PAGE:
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2008/09 Undergraduate Module Catalogue

ENGL2014 Eighteenth-Century Literature

20 creditsClass Size: 300


Module manager: Professor David Fairer

Taught: Semester 2 (Jan to Jun) View Timetable

Year running 2008/09

Pre-requisite qualifications

Grade B at 'A' Level in English Language or Literature or equivalent or an achieved mark of 56 or above in a Level 1 module in English.

Please note: This module is restricted to Level 2 and 3 students.

This module is approved as an Elective

Module summary

In the eighteenth century the 'literary' was a much wider concept than it is today, and this module introduces you to a variety of fascinating material that includes the novel (Defoe's Moll Flanders and Frances Burney's Evelina), comic drama (Sheridan's The Rivals), and poetry (by women as well as men), but also features the familiar letter (public and private), the periodical essay (The Spectator and The Female Spectator), satiric engraving (Hogarth's A Harlot's Progress), and musical comedy (Gay's The Beggar's Opera). Brought thoughtfully together, these texts encourage you to explore a wealth of ideas in which the expressive power of words is being exploited to the full. At this period language is a sharp and polished tool for engaging with the world in which you live, and it is one of vivid contrasts. Visual and verbal languages interact with each other; the polite and beautiful jostles with the vulgar and shocking; sentimental love confronts satiric comedy; the sublime powers of nature co-exist with the life of the London street. This module continues to be popular with students who enjoy debating ideas and who delight in the potential of language to explore, argue and imagine.


On completing this module, students will have had the opportunity to develop their knowledge of and, it is hoped, their critical enthusiasm for, literature 1700-1790, by reading a wide range of texts from the period. During the eighteenth century, the 'literary' was a less restricted category than it later became, and students will be encouraged to reflect on the implications of this by reading fiction, poetry and drama alongside examples from a variety of other genres. Through this reading, through engagement with some of the major debates of the period (such as the relationships between the individual and society/nation, subjective experience and objective value, aesthetics and morality, sentiment and satire), and through written assignments, they will be encouraged to develop their critical vocabulary and analytical skills.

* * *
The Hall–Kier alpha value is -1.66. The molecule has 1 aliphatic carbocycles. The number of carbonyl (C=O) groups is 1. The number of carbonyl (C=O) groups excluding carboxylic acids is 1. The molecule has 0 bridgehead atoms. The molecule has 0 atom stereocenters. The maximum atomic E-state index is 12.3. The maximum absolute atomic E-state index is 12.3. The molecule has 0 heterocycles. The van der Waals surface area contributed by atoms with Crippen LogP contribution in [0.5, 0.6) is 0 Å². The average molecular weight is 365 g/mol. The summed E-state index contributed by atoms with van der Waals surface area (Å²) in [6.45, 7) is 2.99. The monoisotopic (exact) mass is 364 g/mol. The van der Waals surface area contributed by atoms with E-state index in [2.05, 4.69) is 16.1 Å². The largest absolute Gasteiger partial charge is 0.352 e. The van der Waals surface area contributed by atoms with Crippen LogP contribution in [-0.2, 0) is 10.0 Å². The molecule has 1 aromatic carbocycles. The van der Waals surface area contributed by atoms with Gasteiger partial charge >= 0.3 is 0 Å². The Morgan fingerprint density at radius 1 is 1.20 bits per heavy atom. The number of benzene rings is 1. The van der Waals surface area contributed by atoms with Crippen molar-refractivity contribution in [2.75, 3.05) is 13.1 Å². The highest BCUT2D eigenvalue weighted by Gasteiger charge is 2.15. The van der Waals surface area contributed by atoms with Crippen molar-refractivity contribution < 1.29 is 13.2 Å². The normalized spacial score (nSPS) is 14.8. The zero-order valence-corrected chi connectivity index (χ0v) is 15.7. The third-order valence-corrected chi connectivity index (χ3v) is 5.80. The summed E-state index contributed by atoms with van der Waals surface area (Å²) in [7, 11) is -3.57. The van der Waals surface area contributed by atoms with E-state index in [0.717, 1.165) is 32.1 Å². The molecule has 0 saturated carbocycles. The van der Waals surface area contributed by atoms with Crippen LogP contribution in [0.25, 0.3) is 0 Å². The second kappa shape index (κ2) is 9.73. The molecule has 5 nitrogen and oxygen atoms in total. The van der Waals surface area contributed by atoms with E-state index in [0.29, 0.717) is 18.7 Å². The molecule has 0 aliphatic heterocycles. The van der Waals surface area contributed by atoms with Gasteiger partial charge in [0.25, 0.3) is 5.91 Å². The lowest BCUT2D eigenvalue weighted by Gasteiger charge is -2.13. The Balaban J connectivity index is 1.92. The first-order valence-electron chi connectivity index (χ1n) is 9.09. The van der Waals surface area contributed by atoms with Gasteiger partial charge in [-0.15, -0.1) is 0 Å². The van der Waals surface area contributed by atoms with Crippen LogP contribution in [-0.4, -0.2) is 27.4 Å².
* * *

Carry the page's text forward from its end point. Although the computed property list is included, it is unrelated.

Learning outcomes
Students will have developed:
- the ability to use written and oral communication effectively;
- the capacity to analyse and critically examine diverse forms of discourse;
- the ability to manage quantities of complex information in a structured and systematic way;
- the capacity for independent thought and judgement;
- critical reasoning;
- research skills, including the retrieval of information, the organisation of material and the evaluation of its importance;
- IT skills;
- efficient time management and organisation skills;
- the ability to learn independently.

Skills outcomes
Skills for effective communication, oral and written.
Capacity to analyse and critically examine diverse forms of discourse.
Ability to acquire quantities of complex information of diverse kinds in a structured and systematic way.
Capacity for independent thought and judgement.
Critical reasoning.
Research skills, including information retrieval skills, the organisation of material, and the evaluation of its importance.
IT skills.
Time management and organisational skills.
Independent learning.


A selection of texts across a range of genres from the period 1700-1790.

Teaching methods

Due to COVID-19, teaching and assessment activities are being kept under review - see module enrolment pages for information

Delivery typeNumberLength hoursStudent hours
Private study hours168.00
Total Contact hours32.00
Total hours (100hr per 10 credits)200.00

Private study

Seminar preparation, reading, essay writing.

Opportunities for Formative Feedback

Contribution to seminars.

Unassessed assignment.

Methods of assessment

Due to COVID-19, teaching and assessment activities are being kept under review - see module enrolment pages for information

Exam typeExam duration% of formal assessment
Standard exam (closed essays, MCQs etc)3 hr 00 mins100.00
Total percentage (Assessment Exams)100.00

One unassessed essay of approximately 1700 words (including quotations and footnotes) is required, for which the deadline is given in the Undergraduate Student Handbook. This does not form part of the examination for this module, but is a module requirement and MUST be submitted. Students who fail to submit the unassessed essay will be awarded a maximum mark of 40 for the module (a bare Pass).

Reading list

The reading list is available from the Library website

Last updated: 06/08/2008


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